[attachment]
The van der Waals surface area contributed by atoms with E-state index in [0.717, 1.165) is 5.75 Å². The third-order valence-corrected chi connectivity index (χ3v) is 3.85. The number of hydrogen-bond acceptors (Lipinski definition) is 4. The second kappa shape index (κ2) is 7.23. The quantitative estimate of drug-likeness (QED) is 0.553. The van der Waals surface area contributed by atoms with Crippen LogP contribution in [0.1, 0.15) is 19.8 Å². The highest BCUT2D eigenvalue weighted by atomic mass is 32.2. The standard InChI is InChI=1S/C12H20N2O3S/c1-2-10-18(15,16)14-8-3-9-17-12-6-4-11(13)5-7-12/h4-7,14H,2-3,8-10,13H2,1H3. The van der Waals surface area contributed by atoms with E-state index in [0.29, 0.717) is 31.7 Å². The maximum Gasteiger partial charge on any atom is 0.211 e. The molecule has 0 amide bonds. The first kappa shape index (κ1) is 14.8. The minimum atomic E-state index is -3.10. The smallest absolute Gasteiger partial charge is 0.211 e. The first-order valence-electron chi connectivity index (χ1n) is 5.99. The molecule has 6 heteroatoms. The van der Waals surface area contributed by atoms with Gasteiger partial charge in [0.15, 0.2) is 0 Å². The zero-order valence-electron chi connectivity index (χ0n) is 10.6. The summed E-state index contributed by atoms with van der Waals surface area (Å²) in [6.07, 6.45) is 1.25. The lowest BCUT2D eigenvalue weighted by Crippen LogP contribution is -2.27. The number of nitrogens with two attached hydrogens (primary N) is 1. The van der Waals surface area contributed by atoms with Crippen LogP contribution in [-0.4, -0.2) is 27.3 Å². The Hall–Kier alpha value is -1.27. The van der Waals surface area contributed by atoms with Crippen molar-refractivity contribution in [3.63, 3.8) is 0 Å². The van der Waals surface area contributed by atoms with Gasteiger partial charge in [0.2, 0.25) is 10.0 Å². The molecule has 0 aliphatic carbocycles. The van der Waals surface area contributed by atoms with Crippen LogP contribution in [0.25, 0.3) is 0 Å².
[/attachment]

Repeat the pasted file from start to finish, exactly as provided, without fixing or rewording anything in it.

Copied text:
The van der Waals surface area contributed by atoms with E-state index in [0.717, 1.165) is 5.75 Å². The third-order valence-corrected chi connectivity index (χ3v) is 3.85. The number of hydrogen-bond acceptors (Lipinski definition) is 4. The second kappa shape index (κ2) is 7.23. The quantitative estimate of drug-likeness (QED) is 0.553. The van der Waals surface area contributed by atoms with Crippen LogP contribution in [0.1, 0.15) is 19.8 Å². The highest BCUT2D eigenvalue weighted by atomic mass is 32.2. The standard InChI is InChI=1S/C12H20N2O3S/c1-2-10-18(15,16)14-8-3-9-17-12-6-4-11(13)5-7-12/h4-7,14H,2-3,8-10,13H2,1H3. The van der Waals surface area contributed by atoms with E-state index in [0.29, 0.717) is 31.7 Å². The maximum Gasteiger partial charge on any atom is 0.211 e. The molecule has 0 amide bonds. The first kappa shape index (κ1) is 14.8. The minimum atomic E-state index is -3.10. The smallest absolute Gasteiger partial charge is 0.211 e. The first-order valence-electron chi connectivity index (χ1n) is 5.99. The molecule has 6 heteroatoms. The van der Waals surface area contributed by atoms with Gasteiger partial charge in [0.15, 0.2) is 0 Å². The zero-order valence-electron chi connectivity index (χ0n) is 10.6. The summed E-state index contributed by atoms with van der Waals surface area (Å²) in [6.07, 6.45) is 1.25. The lowest BCUT2D eigenvalue weighted by Crippen LogP contribution is -2.27. The number of nitrogens with two attached hydrogens (primary N) is 1. The van der Waals surface area contributed by atoms with Crippen LogP contribution in [-0.4, -0.2) is 27.3 Å². The Hall–Kier alpha value is -1.27. The van der Waals surface area contributed by atoms with Crippen molar-refractivity contribution in [3.63, 3.8) is 0 Å². The van der Waals surface area contributed by atoms with Gasteiger partial charge in [0.2, 0.25) is 10.0 Å². The molecule has 0 aliphatic carbocycles. The van der Waals surface area contributed by atoms with Crippen LogP contribution in [0.25, 0.3) is 0 Å².